2. What about Olivier in Henry the V, Peter Brook's Midsummer Night's Dream (which was a painting), or Enfants de Paradis, essentially a play on film or let's deal with Shakespeare our Contemporary, to quote Jan Kott, I mean of course Bergman who is as great as Shakespeare, DON'T YOU THINK? and each time you see Persona or Fanny it's as if you are seeing a singular performance, ie it exhibits those Protean effects that kind of define greatness. Es is alles vieglieht, does that mean it's all the same. I'm just practicing. I'm in ageement with you but its fun to fence. love Francis

  3. scusi,my German is off dasselbe? F

  4. The key to differentiating all of these magnificent films from play versions of their stories is simple: does the camera-eye that is witnessing and recording the performance MOVE? If it does, it effectively breaks through the fourth wall of the dramatic situation and plunges us in medias res. Then we as spectators are privileged to witness - even if only partially - the spectacle as it unfolds to us as participant/observer-actor.

    Take the example of LES ENFANTS DU PARADIS: while it is true that most of the movie could have been witnessed on the stage by an audience, this station point is broken during the Turkish bath scene when Lacenaire viciously and cold-bloodedly stabs the unarmed Comte de Montray to death. Whereas the audience of the play would see both actors in this scene and witness the murder, the camera viewpoint CHANGES, closing in on Lacenaire's evilly leering face alone, followed by the murdered man's cry of death-agony.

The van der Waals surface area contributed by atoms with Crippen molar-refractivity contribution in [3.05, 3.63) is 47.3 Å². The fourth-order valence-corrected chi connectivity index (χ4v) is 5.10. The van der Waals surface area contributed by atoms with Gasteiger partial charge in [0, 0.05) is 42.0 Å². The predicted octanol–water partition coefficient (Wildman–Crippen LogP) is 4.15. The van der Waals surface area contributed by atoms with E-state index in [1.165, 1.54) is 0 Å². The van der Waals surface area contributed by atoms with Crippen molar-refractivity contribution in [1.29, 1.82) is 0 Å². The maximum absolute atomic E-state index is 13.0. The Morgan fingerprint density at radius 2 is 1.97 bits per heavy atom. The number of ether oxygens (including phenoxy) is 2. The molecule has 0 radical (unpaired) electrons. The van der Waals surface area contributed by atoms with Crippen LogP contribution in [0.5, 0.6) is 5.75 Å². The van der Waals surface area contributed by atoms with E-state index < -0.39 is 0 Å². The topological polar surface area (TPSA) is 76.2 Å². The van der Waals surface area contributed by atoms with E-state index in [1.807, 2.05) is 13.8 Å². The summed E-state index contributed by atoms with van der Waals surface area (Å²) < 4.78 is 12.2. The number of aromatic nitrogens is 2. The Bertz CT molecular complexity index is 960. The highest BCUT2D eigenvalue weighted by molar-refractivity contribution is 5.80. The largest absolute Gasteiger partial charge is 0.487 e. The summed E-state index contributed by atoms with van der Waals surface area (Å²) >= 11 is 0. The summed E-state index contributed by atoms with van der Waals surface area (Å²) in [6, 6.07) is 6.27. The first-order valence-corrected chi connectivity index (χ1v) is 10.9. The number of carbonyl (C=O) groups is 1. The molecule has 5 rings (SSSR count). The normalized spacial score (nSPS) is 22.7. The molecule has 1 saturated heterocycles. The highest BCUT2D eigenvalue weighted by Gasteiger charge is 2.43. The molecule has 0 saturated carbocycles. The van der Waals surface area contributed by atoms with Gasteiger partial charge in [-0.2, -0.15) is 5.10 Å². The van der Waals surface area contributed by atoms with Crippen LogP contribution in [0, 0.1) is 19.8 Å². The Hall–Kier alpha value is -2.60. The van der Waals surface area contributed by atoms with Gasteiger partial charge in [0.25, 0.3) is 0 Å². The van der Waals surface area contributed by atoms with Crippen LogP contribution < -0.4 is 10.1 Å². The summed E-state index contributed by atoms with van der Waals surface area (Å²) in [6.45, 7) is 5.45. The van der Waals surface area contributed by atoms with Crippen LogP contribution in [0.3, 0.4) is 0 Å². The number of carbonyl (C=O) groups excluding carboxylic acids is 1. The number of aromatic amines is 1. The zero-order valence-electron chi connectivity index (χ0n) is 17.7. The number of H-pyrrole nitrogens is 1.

Again, take Olivier in HENRY V, Act III, Scene i ("Once more unto the breach, dear friends"): The scene opens immediately with a dissolve-montage to the seas Henry and his men cross on their way to France, which then dissolves to a scene of soldiers dragging a cannon away from a beach. These montages are quite impossible for an audience to view during a classic live performance of the play; not only do the montages change in an instant, they are also in motion.

    Or again, in Bergman's PERSONA, the sudden cuts to human heads and other body parts seen at odd angles are unavailable to the audience of live action drama, to say nothing of the other shifts of view. These viewpoints are impossible for such an audience.

    As you know, my critique was never of the greatness of the performances within these films; they are unquestioned masterpieces. But they are fundamentally of a different order than live drama. They are different by virtue of the "I am a camera" viewpoint that instantaneously transforms the film audience into participant/observers.

    In the prophetic words of Jaures: «Celui-ci tuera celui-la.» ("This will kill that.") Say goodbye to another obsolete art form, or two, or three...